How 4 Indigenous Cultures Currently Use Psychedelics
How 4 Indigenous Cultures Currently Use Psychedelics

Don’t let the industrialization of psychedelics fool you: The Western world certainly didn’t spearhead the use of psychoactive substances for healing. Many of the techniques utilized in modern psychedelic ceremonies are rooted in Indigenous use of entheogens. 

While we are still unsure how long Indigenous cultures have been using substances like magic mushrooms and ayahuasca for, we are certain that psychedelics remain a cornerstone of many Indigenous religions and cultures to this day.

Here we’ll explore the fascinating and multi-faceted ways that different psychoactive plants are currently used for spiritual and ritualistic purposes around the globe.

Magic Mushrooms and the Mazatecs 

The Mazatecs are an Indigenous community in the Oaxaca, Puebla, and Veracruz regions of Mexico. The Mazatec people have used psilocybin-containing mushrooms for many generations in ritualistic settings. The mushrooms are consumed in ceremonies called Veladas, and are led by curanderos, who are considered healers (the root of the word translates literally as ‘to cure’). The Veladas are performed so that the Mazatec people can come closer to God and experience the divine. 

The Mazatecs may be the most famous Indigenous culture to use psychedelics. In 1957, R. Gordon Wasson, a banker and ethnomycologist, famously appeared in Time Magazine, where he documented his psychedelic trips with the curandera Maria Sabina. This was the first time that the ritualistic use of psychedelics was widely introduced to the West. 

Since then, Sabina was inundated with interest from Westerners seeking to participate in the Veladas, which ultimately threatened the future of the Mazatecs at the time. This introduction to the ritualistic use of psilocybin mushrooms could certainly have been handled with more care – Sabina was subsequently ostracized by her community after Westerners continuously poured into the Mazatec regions.  

Ayahuasca and the Shipibo People

Known as the ‘vine of the soul’, ayahuasca is a particularly potent psychedelic brew. It’s commonly made from the stem of the ayahuasca vine, Banisteriopsis caapi, and the leaves of the chacruna plant, Psychotria viridis. Combined into a brew, these contain the powerful psychedelic compound DMT, and a monoamine oxidase inhibitor (MAO-I), which prevents the breakdown of DMT in the gut, leading to a powerful hallucinogenic experience. 

The making of this brew, however, differs from culture to culture. Many different ethnic groups use ayahuasca for spiritual and ritualistic purposes. These include the Shipibo people of the Upper Amazon (spanning Peru, Brazil, and Ecuador). The Shipibo people use ayahuasca to reveal the true patterns of reality, which can then be communicated to others by the shamans through chants called icaros. 

Ebene and the Yanomami People

Another Amazonian Indigenous group that ritually uses psychedelics are the Yanomami. The Yanomami are situated between the border of Venezuela and Brazil. There are around 26,000 people that make up the group, scattered across around 200 villages in the Amazon rainforest.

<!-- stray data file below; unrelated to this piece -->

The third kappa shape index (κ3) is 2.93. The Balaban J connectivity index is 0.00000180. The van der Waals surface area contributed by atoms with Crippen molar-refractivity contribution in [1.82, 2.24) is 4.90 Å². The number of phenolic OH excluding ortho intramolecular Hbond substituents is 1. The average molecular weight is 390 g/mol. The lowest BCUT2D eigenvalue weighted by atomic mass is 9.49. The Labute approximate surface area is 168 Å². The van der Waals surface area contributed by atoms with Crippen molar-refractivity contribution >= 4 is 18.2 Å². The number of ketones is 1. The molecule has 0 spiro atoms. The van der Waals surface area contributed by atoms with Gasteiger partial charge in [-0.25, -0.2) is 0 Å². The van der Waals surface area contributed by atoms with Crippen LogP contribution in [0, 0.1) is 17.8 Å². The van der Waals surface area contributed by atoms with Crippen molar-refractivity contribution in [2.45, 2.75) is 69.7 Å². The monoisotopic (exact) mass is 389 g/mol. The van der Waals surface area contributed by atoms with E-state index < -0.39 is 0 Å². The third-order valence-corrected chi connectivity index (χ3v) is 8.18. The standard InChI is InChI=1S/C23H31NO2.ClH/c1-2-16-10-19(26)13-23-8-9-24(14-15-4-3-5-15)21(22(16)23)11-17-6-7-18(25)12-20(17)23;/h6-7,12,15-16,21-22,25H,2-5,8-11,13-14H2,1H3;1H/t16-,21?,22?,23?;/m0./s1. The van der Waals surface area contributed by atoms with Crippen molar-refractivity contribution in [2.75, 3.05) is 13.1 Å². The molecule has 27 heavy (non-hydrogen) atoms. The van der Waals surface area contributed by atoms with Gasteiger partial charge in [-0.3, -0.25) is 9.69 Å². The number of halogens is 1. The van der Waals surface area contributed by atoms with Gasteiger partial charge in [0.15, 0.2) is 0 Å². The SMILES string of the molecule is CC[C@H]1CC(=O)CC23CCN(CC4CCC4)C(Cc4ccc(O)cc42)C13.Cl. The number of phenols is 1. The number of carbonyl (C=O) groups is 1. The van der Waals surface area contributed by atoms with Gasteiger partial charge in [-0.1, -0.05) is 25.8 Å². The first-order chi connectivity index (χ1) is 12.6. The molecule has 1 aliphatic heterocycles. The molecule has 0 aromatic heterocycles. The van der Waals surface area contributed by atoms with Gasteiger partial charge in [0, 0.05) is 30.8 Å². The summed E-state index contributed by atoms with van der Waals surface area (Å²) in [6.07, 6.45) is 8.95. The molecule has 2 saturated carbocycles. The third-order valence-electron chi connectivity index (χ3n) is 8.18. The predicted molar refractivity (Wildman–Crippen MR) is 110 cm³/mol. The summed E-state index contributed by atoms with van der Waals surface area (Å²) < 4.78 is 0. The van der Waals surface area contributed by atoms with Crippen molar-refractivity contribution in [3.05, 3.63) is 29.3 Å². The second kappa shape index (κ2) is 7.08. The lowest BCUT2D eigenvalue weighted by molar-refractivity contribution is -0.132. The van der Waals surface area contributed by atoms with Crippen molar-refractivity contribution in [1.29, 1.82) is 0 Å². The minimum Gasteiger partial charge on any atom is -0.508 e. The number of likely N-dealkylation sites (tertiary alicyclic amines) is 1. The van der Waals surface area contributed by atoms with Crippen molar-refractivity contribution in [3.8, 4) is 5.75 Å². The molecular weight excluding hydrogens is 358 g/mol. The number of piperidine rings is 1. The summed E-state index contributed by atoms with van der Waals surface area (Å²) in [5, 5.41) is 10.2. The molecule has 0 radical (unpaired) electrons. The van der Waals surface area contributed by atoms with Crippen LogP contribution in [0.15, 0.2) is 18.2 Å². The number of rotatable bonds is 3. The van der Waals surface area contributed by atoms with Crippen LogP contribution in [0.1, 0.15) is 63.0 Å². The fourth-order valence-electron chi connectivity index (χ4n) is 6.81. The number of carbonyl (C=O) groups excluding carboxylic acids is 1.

Due to the tropical climate of the Amazon, there is an abundance of biodiversity where the Yanomami people are situated. The Yanomami people have discovered that one such plant can induce powerful psychedelic states – Virola elongata. The bark of Virola elongata is scraped, turned into a resin, and cooked into a paste. This can then be combined with ashes to form a powder, which is dubbed ebene. The ebene can then be blown into a person’s nasal cavity, or snuffed, in order to induce a radically altered state of consciousness. Biochemical analysis has revealed that the genus Virola contains high concentrations of two notoriously powerful hallucinogenic chemicals: 5-MEO-DMT and DMT, the ingestion of which can lead to the user entering another form of reality.

During their initiation phase, a new shaman may undergo days of ingesting ebene under the supervision of elder shamans. The purpose of this long, and often painful, initiation is to allow the new shamans to start to see spirits, known the Yonomami as xapiripë. Through learning to communicate with the spirits, the shamans then have the “vision/power that, in contrast to the illusory perception of ‘common people’…gives them access to the essence of phenomena and to the time of their origins, and therefore the capacity to alter their course.” They may use their new-found abilities to heal other Yanomami members, or tame the spirits that may threaten the existence of the Yanomami.

Iboga and the Bwiti Religion

Iboga, or Tabernanthe iboga, is a shrub that is native to the Central West African rainforest. The bark of iboga contains the hallucinogenic compound ibogaine, which is currently being tested for its anti-addictive properties. At lower doses, ibogaine induces stimulant-like effects on the body, while at higher doses the compound has much more profound psychedelic effects.

The Bwiti religion, found in the nations of Gabon, Cameroon, and the Republic of Congo, frequently uses iboga. Bwiti is practiced by the rainforest-dwelling Babongo and Mitsogo people (situated in Gabon), and the Fang people of Gabon and Cameroon. 
The iboga plant is used within the religion for incoming members; when a prospective member wants to join the Bwiti religion, they will take iboga as part of an initiation ceremony. This experience allegedly facilitates a near-death experience, as healers expect the new members to undergo visions of death and rebirth. Iboga is also used in other ceremonies, which may serve the purpose of healing sick individuals, or driving out harmful spirits. Interestingly, these ceremonies may last for days on end, due to the long-lasting effects of ibogaine.

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